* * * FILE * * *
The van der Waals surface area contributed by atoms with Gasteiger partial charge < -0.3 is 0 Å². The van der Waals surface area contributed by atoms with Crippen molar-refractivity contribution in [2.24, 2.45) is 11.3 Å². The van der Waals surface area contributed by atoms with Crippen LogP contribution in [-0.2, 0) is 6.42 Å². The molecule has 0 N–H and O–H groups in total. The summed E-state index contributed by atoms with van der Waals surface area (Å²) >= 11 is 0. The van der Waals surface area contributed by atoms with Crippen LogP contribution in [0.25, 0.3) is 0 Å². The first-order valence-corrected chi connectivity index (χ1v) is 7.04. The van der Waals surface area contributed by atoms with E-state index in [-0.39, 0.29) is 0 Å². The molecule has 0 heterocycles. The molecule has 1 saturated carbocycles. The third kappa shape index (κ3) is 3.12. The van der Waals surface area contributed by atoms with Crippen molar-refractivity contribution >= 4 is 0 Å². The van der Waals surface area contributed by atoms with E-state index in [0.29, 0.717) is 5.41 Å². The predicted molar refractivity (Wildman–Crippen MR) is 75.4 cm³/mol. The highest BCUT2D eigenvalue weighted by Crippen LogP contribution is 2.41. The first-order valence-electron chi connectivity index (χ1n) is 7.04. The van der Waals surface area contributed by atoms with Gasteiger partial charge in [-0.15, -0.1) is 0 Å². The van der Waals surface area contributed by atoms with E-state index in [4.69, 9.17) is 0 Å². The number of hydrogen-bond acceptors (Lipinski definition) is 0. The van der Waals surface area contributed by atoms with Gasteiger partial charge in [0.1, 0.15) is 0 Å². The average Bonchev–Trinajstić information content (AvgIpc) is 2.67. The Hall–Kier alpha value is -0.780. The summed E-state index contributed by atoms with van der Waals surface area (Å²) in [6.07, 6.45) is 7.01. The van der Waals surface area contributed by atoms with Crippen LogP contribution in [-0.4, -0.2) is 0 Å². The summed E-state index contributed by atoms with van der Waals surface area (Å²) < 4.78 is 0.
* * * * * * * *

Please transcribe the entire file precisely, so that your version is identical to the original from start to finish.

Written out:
The van der Waals surface area contributed by atoms with Gasteiger partial charge < -0.3 is 0 Å². The van der Waals surface area contributed by atoms with Crippen molar-refractivity contribution in [2.24, 2.45) is 11.3 Å². The van der Waals surface area contributed by atoms with Crippen LogP contribution in [-0.2, 0) is 6.42 Å². The molecule has 0 N–H and O–H groups in total. The summed E-state index contributed by atoms with van der Waals surface area (Å²) >= 11 is 0. The van der Waals surface area contributed by atoms with Crippen LogP contribution in [0.25, 0.3) is 0 Å². The first-order valence-corrected chi connectivity index (χ1v) is 7.04. The van der Waals surface area contributed by atoms with E-state index in [-0.39, 0.29) is 0 Å². The molecule has 0 heterocycles. The molecule has 1 saturated carbocycles. The third kappa shape index (κ3) is 3.12. The van der Waals surface area contributed by atoms with Crippen molar-refractivity contribution >= 4 is 0 Å². The van der Waals surface area contributed by atoms with E-state index in [0.29, 0.717) is 5.41 Å². The predicted molar refractivity (Wildman–Crippen MR) is 75.4 cm³/mol. The highest BCUT2D eigenvalue weighted by Crippen LogP contribution is 2.41. The first-order valence-electron chi connectivity index (χ1n) is 7.04. The van der Waals surface area contributed by atoms with Gasteiger partial charge in [-0.15, -0.1) is 0 Å². The van der Waals surface area contributed by atoms with E-state index in [4.69, 9.17) is 0 Å². The number of hydrogen-bond acceptors (Lipinski definition) is 0. The van der Waals surface area contributed by atoms with Gasteiger partial charge in [0.1, 0.15) is 0 Å². The average Bonchev–Trinajstić information content (AvgIpc) is 2.67. The Hall–Kier alpha value is -0.780. The summed E-state index contributed by atoms with van der Waals surface area (Å²) in [6.07, 6.45) is 7.01. The van der Waals surface area contributed by atoms with Crippen LogP contribution in [-0.4, -0.2) is 0 Å². The summed E-state index contributed by atoms with van der Waals surface area (Å²) < 4.78 is 0.